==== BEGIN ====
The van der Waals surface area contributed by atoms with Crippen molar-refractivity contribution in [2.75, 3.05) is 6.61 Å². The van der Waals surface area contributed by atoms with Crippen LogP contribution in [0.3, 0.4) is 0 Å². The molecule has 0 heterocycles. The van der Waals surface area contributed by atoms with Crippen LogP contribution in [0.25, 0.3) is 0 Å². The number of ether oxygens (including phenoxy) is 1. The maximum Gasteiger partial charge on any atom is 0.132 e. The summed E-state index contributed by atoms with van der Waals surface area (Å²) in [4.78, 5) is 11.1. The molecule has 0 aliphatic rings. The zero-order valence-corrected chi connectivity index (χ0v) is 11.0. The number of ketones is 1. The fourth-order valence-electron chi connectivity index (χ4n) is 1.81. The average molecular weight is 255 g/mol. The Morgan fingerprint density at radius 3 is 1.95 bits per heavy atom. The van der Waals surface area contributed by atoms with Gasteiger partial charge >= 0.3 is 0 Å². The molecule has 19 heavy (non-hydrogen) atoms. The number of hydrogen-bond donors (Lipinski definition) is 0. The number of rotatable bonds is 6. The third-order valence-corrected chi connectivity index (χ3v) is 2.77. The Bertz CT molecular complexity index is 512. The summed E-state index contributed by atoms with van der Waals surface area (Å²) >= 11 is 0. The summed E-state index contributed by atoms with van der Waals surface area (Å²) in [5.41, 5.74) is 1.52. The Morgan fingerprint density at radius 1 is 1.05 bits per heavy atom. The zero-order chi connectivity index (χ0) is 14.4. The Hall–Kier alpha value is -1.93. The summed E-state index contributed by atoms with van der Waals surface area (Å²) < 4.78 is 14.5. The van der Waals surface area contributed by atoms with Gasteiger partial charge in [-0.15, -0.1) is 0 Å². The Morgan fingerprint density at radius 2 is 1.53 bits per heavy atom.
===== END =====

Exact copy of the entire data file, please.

The van der Waals surface area contributed by atoms with Crippen molar-refractivity contribution in [2.75, 3.05) is 6.61 Å². The van der Waals surface area contributed by atoms with Crippen LogP contribution in [0.3, 0.4) is 0 Å². The molecule has 0 heterocycles. The van der Waals surface area contributed by atoms with Crippen LogP contribution in [0.25, 0.3) is 0 Å². The number of ether oxygens (including phenoxy) is 1. The maximum Gasteiger partial charge on any atom is 0.132 e. The summed E-state index contributed by atoms with van der Waals surface area (Å²) in [4.78, 5) is 11.1. The molecule has 0 aliphatic rings. The zero-order valence-corrected chi connectivity index (χ0v) is 11.0. The number of ketones is 1. The fourth-order valence-electron chi connectivity index (χ4n) is 1.81. The average molecular weight is 255 g/mol. The Morgan fingerprint density at radius 3 is 1.95 bits per heavy atom. The van der Waals surface area contributed by atoms with Gasteiger partial charge >= 0.3 is 0 Å². The molecule has 19 heavy (non-hydrogen) atoms. The number of hydrogen-bond donors (Lipinski definition) is 0. The number of rotatable bonds is 6. The third-order valence-corrected chi connectivity index (χ3v) is 2.77. The Bertz CT molecular complexity index is 512. The summed E-state index contributed by atoms with van der Waals surface area (Å²) >= 11 is 0. The summed E-state index contributed by atoms with van der Waals surface area (Å²) in [5.41, 5.74) is 1.52. The Morgan fingerprint density at radius 1 is 1.05 bits per heavy atom. The zero-order chi connectivity index (χ0) is 14.4. The Hall–Kier alpha value is -1.93. The summed E-state index contributed by atoms with van der Waals surface area (Å²) < 4.78 is 14.5. The van der Waals surface area contributed by atoms with Gasteiger partial charge in [-0.15, -0.1) is 0 Å². The Morgan fingerprint density at radius 2 is 1.53 bits per heavy atom.